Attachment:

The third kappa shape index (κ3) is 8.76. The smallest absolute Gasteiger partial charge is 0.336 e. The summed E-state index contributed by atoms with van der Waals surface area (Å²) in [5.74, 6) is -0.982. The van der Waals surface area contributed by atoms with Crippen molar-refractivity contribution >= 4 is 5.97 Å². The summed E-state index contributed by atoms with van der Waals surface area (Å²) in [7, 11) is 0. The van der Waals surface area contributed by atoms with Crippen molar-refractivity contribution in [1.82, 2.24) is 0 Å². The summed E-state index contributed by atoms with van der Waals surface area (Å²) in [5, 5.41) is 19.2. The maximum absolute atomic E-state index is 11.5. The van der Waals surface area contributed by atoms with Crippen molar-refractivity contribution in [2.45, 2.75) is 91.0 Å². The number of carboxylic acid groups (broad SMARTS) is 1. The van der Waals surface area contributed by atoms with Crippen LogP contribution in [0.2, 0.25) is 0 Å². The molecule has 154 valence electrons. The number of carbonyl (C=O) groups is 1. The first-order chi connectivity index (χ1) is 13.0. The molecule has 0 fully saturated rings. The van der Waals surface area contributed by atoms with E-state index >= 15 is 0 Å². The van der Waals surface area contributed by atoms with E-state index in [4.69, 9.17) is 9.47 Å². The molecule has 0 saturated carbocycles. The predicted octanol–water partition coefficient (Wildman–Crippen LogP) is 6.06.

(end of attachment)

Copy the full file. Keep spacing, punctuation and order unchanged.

The third kappa shape index (κ3) is 8.76. The smallest absolute Gasteiger partial charge is 0.336 e. The summed E-state index contributed by atoms with van der Waals surface area (Å²) in [5.74, 6) is -0.982. The van der Waals surface area contributed by atoms with Crippen molar-refractivity contribution >= 4 is 5.97 Å². The summed E-state index contributed by atoms with van der Waals surface area (Å²) in [7, 11) is 0. The van der Waals surface area contributed by atoms with Crippen molar-refractivity contribution in [1.82, 2.24) is 0 Å². The summed E-state index contributed by atoms with van der Waals surface area (Å²) in [5, 5.41) is 19.2. The maximum absolute atomic E-state index is 11.5. The van der Waals surface area contributed by atoms with Crippen molar-refractivity contribution in [2.45, 2.75) is 91.0 Å². The number of carboxylic acid groups (broad SMARTS) is 1. The van der Waals surface area contributed by atoms with Crippen LogP contribution in [0.2, 0.25) is 0 Å². The molecule has 154 valence electrons. The number of carbonyl (C=O) groups is 1. The first-order chi connectivity index (χ1) is 13.0. The molecule has 0 fully saturated rings. The van der Waals surface area contributed by atoms with E-state index >= 15 is 0 Å². The van der Waals surface area contributed by atoms with E-state index in [4.69, 9.17) is 9.47 Å². The molecule has 0 saturated carbocycles. The predicted octanol–water partition coefficient (Wildman–Crippen LogP) is 6.06.